Some women who wear waist trainers report losing weight through consistent use of the garment. Part of it is indeed eating less thanks to your stomach being constricted, but that’s not the only way women can achieve weight loss with a waist trainer.
Wearing a waist trainer might make you sweat more, and it’s the loss of perspiration that can lead to a few pounds coming off. You shouldn’t expect significant weight loss, but some is better than none!
Can Waist Trainers Be Dangerous?
As great as waist trainers are, we’d be remiss to gloss over their downsides. Many of these disadvantages, as you’re about to see, directly contrast with the purported benefits above.
Worsening of Posture
If you only take your waist trainer off to sleep, you could worsen your core muscles rather than improve them. As these muscles weaken, maintain a rigid posture will become more difficult. Your back will also hurt, which can be exacerbated by wearing the waist trainer.
The women who wear corsets and other tight waist trainers day in and day out could even reposition where their organs sit internally. The kidneys and liver can both shift in ways that they shouldn’t, which affects the nearby organs as well. Your kidneys and/or liver can push into adjacent organs, leading to overcrowding.
When this happens, the crowded organs might not function optimally, which would be a health crisis. Blood flow can also be interrupted, likely leading to ischemia.
We mentioned that with better posture, your digestion improves, but that’s more likely to happen if you don’t work on your posture with a waist trainer. Squeezing your stomach into a waist trainer doesn’t only reduce your appetite, but it makes your organs work harder to move the food you do eat.
Your intestines, stomach, and esophagus feel squished, which blocks up the passageway that food usually takes. As a result, stomach acid can make its way into the esophagus, causing painful heartburn.
If this happens often enough, your esophagus’ lower esophageal sphincter–which is supposed to prevent stomach acid from coming back up–might become less effective. Then you’re at risk for gastroesophageal reflux disease or GERD.
The American Board of Cosmetic Surgery states that you’re losing a significant portion of your lung capacity when wearing a waist trainer, between 30 and 60 percent! If you feel like you can’t breathe with a corset or cincher on, that’s why.
Long-term use of a waist trainer could cause the lungs to accumulate fluid and swell up. The lymphatic system might stop working well, which could affect how your body removes toxins.
Tips for Buying a Plus-Size Waist Trainer
Now that you have all the facts, it’s your choice as a plus-size woman if you want to wear a waist trainer. Should you decide to proceed, these tips will help you find a waist-training garment that fits your frame and might not put you at risk of breathing or digestion issues!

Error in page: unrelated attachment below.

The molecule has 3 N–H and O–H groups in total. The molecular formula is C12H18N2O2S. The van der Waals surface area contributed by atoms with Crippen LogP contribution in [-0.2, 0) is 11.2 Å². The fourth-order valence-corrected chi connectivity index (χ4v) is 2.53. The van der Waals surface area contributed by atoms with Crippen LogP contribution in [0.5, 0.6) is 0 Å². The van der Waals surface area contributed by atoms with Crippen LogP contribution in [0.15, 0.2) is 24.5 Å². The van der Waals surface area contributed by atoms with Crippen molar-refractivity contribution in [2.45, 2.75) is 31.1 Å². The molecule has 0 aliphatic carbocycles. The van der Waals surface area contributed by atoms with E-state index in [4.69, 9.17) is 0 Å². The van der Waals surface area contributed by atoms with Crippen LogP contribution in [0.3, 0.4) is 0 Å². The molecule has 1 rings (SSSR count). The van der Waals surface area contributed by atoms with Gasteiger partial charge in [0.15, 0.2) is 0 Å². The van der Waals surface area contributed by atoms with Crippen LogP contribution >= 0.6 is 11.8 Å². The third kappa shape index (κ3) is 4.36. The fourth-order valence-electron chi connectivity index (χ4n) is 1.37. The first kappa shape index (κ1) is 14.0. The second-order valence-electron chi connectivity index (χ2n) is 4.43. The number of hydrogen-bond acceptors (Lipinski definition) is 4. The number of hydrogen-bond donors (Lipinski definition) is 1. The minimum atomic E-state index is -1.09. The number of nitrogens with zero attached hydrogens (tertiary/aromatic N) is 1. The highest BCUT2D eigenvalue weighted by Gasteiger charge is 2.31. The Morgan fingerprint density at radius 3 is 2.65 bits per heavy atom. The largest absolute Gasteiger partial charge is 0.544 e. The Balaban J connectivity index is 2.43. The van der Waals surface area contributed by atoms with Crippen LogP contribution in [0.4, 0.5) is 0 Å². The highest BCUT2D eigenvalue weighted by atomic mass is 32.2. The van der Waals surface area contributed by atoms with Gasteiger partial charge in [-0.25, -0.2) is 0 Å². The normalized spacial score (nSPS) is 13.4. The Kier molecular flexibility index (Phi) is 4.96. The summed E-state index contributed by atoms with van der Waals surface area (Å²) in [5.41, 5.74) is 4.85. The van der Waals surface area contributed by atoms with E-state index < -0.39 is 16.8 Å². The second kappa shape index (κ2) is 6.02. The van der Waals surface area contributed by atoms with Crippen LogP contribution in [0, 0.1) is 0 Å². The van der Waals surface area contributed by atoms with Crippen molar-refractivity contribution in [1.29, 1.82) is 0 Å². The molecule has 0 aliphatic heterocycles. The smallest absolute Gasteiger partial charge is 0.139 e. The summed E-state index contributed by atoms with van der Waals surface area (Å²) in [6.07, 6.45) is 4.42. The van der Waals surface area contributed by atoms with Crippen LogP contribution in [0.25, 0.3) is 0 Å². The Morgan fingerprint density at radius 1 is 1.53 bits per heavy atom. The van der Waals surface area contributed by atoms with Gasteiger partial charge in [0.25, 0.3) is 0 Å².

Without knowing the size of your waist, you’re going in blind. If you haven’t taken your measurements recently, then it’s time to do so. You’re better off with a second person helping you out such as a trusted friend or a partner.
Using fabric or vinyl measuring tape, wrap the tape around your waist. Then adjust it so it’s around the part of your waist that’s narrowest. If you lean over slightly to the left or right, where your waist folds are where it’s narrowest. This should be above your navel by a few inches.
Although it’s not your favorite thing in the world, you will have to try on a waist trainer before buying it. The sizing of waist trainers isn’t quite like shirts or bras. You can start with the clothing size you usually wear but try on a waist trainer that’s a size bigger and a size smaller as well.
More than likely, the smaller waist trainer will fit you. An ideal waist trainer fit is one that’s around 4 inches less than your waist measurements, sometimes even 5 inches. Do keep in mind that how well a waist trainer fits can vary from brand to brand.
Skip the Cheap Stuff
On that note, we would advise you not to buy a cheap waist trainer. It might fit when you first try it on, but you’re going to have a lot of issues with the garment later. For instance, the low-quality materials might look bulky and bony under your clothes.
The tightness of the waist trainer will become less and less the more you use it. Within a few weeks, you’ll spend half your day readjusting your waist trainer. At that point, it’s not holding your midsection firmly enough for you to incur any benefits.
Try Both Waist Trainer Styles
You might prefer corset waist trainers or cinchers more, but both can come in handy at different times. As we said earlier, it’s better to start with a cincher since it puts less pressure on your body. This means you won’t get the precise curves of an hourglass figure like you would with a corset, but your midsection will certainly look slimmer.
Not only can plus-size women wear waist trainers, but women of any size can! Plus-size women will see the most body-shaping benefits by far. If you do decide to wear a waist trainer, we implore you to consider both the pros and cons so you can make safe, smart, healthy decisions for your body.